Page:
• What are the vendor's recommendations for disaster prevention with the proposed systems?
  • What additional solutions can the enterprise implement to reduce disasters?

Disaster mitigation and recovery features
Once a disaster occurs, the system has to return to normal operation. Getting it up and running acceptably is expected. The vendor may have mechanisms that will reduce/mitigate the disaster so that some operation can continue. The following questions should be part of the RFP:


  • Can the gateways, IP phones and softphones be dual-registered to the primary and backup server, and is this integral or optional to the products proposed?
  • Is the backup server software an integral part of the system or optional?
  • What are the proposed gateway backup, redundancy and fault-tolerant features and capabilities?
  • Can the gateways proposed connect the legacy phones to the PSTN when the IP network is no longer available?
  • Can the gateways proposed connect the IP and softphones to the PSTN when the IP network is no longer available?
  • How do gateways respond to T1, PRI and analog trunk port failures?
  • How do gateways respond to digital and analog phone port failures?
  • How far apart can the primary and backup servers be located? Is it distance, network delay…?
  • What does the vendor recommend for the number of backup servers -- one to one, one backup for every two primary servers, or other possible configurations?

Recovery performance
How fast the recovery will occur may vary greatly from vendor to vendor. Many of the VoIP/IPT products have been independently tested for recovery response times. These tests have been published and should be referenced by the vendor in the proposal. The following are common measurements for recovery times:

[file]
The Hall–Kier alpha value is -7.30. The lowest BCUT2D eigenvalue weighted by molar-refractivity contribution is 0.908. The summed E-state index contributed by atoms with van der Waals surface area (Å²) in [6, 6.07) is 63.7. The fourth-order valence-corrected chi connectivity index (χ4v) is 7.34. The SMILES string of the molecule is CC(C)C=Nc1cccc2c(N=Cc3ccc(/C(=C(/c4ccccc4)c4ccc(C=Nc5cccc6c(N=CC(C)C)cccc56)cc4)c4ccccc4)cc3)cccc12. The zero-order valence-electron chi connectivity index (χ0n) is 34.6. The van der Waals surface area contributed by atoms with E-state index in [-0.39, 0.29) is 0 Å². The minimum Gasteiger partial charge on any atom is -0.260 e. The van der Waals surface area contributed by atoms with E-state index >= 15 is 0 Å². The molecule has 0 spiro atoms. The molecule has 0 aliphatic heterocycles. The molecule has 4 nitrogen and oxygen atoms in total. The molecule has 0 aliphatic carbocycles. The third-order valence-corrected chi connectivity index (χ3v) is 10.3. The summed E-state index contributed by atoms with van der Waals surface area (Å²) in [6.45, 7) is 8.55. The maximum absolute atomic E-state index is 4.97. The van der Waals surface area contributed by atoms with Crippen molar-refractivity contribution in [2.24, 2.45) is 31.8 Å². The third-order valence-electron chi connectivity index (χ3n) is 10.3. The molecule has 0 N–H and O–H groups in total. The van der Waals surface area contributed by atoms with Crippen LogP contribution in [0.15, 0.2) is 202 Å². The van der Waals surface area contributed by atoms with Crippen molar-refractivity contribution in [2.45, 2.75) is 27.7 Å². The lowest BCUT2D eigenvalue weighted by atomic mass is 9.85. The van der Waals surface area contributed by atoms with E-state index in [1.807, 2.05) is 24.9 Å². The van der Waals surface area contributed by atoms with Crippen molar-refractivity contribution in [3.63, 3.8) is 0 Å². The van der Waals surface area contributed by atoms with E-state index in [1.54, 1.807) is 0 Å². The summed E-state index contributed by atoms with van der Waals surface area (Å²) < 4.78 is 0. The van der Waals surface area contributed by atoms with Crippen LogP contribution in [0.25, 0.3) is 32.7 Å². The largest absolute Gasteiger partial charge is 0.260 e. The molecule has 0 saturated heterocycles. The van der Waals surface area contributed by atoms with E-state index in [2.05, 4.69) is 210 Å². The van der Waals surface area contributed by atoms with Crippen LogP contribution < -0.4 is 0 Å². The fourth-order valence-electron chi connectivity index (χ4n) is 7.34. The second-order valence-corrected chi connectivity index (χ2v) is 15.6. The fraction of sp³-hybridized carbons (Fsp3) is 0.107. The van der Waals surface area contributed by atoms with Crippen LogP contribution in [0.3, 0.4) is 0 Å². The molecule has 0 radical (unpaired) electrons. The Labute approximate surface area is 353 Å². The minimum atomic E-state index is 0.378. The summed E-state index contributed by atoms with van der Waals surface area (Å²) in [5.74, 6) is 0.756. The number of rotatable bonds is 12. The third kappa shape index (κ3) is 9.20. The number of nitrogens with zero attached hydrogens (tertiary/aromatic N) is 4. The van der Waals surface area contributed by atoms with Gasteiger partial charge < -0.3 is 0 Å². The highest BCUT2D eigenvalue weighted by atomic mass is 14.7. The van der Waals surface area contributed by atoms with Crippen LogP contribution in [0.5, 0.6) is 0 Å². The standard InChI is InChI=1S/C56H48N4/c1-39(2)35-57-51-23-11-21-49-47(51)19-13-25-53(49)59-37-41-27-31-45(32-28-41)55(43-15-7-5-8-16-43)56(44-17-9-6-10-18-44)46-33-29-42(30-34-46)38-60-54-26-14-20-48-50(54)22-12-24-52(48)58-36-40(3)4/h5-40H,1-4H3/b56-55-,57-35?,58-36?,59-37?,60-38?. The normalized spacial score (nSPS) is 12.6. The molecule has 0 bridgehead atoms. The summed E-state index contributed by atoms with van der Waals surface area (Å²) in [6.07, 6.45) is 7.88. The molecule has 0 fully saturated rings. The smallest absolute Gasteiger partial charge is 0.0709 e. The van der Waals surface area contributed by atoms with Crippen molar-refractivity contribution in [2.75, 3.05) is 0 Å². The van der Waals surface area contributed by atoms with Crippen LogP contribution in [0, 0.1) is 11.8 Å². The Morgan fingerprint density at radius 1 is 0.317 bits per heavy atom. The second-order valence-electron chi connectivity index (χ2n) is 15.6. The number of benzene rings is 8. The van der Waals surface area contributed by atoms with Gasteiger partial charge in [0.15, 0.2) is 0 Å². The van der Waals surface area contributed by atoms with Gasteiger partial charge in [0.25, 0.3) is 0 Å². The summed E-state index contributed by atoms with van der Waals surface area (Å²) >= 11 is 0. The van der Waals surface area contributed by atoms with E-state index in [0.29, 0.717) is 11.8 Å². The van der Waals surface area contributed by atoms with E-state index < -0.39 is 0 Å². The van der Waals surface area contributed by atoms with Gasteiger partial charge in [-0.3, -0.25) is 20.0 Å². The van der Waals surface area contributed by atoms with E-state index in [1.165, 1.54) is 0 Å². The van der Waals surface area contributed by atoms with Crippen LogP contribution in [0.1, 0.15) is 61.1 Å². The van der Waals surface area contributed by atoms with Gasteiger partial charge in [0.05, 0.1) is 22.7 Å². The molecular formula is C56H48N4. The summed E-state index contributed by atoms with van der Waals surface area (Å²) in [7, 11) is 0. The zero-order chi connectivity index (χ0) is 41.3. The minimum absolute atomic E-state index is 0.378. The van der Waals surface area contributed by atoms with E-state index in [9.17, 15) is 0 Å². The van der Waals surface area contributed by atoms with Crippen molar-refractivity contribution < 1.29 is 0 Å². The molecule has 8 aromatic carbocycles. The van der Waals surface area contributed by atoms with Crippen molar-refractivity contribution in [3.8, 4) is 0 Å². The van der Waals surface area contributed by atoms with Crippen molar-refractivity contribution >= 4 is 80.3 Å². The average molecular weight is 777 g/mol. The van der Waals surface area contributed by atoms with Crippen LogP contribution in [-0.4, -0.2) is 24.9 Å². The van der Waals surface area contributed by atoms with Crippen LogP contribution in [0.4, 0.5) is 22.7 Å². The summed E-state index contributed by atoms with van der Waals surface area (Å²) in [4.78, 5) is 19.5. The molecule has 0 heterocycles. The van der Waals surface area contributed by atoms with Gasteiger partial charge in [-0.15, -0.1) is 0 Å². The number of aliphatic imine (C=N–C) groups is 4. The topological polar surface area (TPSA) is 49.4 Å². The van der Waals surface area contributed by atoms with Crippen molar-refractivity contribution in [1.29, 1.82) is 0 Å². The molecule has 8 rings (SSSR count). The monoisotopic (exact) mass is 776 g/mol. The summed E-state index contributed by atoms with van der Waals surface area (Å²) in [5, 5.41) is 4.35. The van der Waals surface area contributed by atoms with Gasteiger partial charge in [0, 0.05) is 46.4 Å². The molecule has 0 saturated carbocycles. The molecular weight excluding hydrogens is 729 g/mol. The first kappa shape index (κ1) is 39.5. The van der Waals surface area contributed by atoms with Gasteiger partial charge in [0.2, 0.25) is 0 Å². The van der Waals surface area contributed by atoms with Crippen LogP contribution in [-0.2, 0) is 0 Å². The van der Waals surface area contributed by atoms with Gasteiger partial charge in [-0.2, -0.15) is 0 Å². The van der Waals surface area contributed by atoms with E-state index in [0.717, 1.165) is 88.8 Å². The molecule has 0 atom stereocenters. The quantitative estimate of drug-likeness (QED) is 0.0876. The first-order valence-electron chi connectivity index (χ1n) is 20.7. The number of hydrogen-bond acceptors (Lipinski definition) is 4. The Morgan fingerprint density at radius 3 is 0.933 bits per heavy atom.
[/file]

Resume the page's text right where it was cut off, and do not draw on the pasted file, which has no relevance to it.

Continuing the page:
• How long does the server take to reboot after a power or hardware failure?
  • How long does the backup server take to determine that the primary server is unreachable?
  • How long does it take backup server take to control of all the network of gateways, IP phones and softphones after the primary server is unreachable?
  • What is the switchover time for a gateway to connect the legacy and IP phones to the PSTN when the IP network is not available?
  • How long does it take for an endpoint to discover that the server is no longer reachable?
  • How long do the phones and gateways take to switch over to a backup server?
  • Is the previous answer network size dependent and, if so, what would be the switchover times for 100 and 1000 phones?
  • How long does a gateway take to recover from an internal hardware, software or power failure?

About the author:
Gary Audin has more than 40 years of computer, communications and security experience. He has planned, designed, specified, implemented and operated data, LAN and telephone networks. These have included local area, national and international networks as well as VoIP and IP convergent networks in the U.S., Canada, Europe, Australia and Asia.